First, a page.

Report from the Circuit Open Meeting on Human Sexuality and Equal Marriage contributed to my local church magazine.
34 people from across the circuit met. After a brief act of worship David Walton, an ex-Vice President of Conference talked about the Same Sex Marriage Act, which the government passed last year, and its implications for the Methodist Church. The Act allows religious organisations to choose whether they will conduct same sex marriages or not. This means that Methodist Conference, our Church Council and the presiding Minister would all need to agree before such a marriage could take place on our premises.
At present Methodist Standing Orders state that ‘…marriage is the gift of God and it is God’s intention that a marriage should be a life-long union in body, mind and spirit of one man and one woman’. Our Church cannot, therefore, hold same-sex marriages unless it changes its Standing Orders first. The church responded to the government consultations on the Act from this position. At the last Conference, however, a working group was set up to “to consider whether the Methodist Church’s position on marriage needs revising in light of changes in society, undertaking this consideration with reference to scripture, tradition, reason and experience”.
David also gave us a short history of how Christian attitudes to marriage have changed over time which I found particularly interesting. Did you know, for example, that it was only in the 1215 that the Church decreed that marriages had to be carried out in public in the presence of a priest? Before then many marriages were either informal (for the poor) or a form of legal contract (if money was involved).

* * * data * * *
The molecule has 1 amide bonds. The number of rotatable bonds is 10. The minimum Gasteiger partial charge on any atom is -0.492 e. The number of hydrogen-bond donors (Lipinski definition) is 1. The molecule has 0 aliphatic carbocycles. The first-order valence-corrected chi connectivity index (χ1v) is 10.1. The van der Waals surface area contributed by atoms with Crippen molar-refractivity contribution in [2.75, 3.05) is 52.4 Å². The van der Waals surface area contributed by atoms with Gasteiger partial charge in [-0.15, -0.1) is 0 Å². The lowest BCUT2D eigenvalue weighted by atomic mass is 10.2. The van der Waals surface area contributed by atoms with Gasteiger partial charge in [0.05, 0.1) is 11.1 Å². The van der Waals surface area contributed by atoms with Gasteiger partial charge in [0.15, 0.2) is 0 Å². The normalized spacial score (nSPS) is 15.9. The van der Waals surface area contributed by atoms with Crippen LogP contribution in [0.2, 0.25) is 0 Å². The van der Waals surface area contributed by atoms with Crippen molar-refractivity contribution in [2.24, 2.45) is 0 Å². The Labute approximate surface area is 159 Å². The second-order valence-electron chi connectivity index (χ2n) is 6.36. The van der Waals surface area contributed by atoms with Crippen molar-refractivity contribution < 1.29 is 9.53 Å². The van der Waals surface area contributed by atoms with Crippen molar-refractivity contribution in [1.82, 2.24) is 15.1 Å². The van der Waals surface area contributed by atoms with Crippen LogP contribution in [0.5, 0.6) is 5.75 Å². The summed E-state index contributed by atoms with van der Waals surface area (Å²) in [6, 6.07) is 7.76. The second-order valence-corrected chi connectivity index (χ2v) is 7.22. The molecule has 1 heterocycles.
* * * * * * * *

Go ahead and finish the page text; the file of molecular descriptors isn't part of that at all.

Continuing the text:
We then broke into small groups for discussion of six questions that guided us through some of the issues that our church faces. Within my group were people with the widely different views which I’m sure characterise most congregations. The questions led us through these, however, in a way that allowed us to explore how we had all come to hold those different views. I got a real sense of a community joining the “pilgrimage of faith” that had been advocated by Conference when human sexuality was last discussed in 1993.
After that there was time for us to come together and reflect jointly on the conversations that had been held separately. Again there was honesty and openness in that sharing and a willingness to listen respectfully to people who had different opinions.
As we’d started in a short act of worship, so we ended in a short act of worship. For me, however, the whole morning had been a deeply moving act of worship. It was worship as I imagine the early church worshipping – sitting around in small groups, talking to each other of the things that deeply concerned them and, through that shared experience and in the presence of the Spirit, trying to discern how God wanted them to respond to a changing world.
Those of you who weren’t able to be there might like to draw into communion with those who were by reflecting on the words of the two hymns we sang: “Sacred the body that God has created (StF 618)” and “Let us build a house where love can dwell (StF 409)”. Think about how God speaks to you through the words first to affirm what you believe and then to challenge it. Then imagine a fellow Christian with different views to yours on human sexuality. How would God speak through these words to both affirm and challenge what they believe? Then pray for yourself and then for your imagined friend.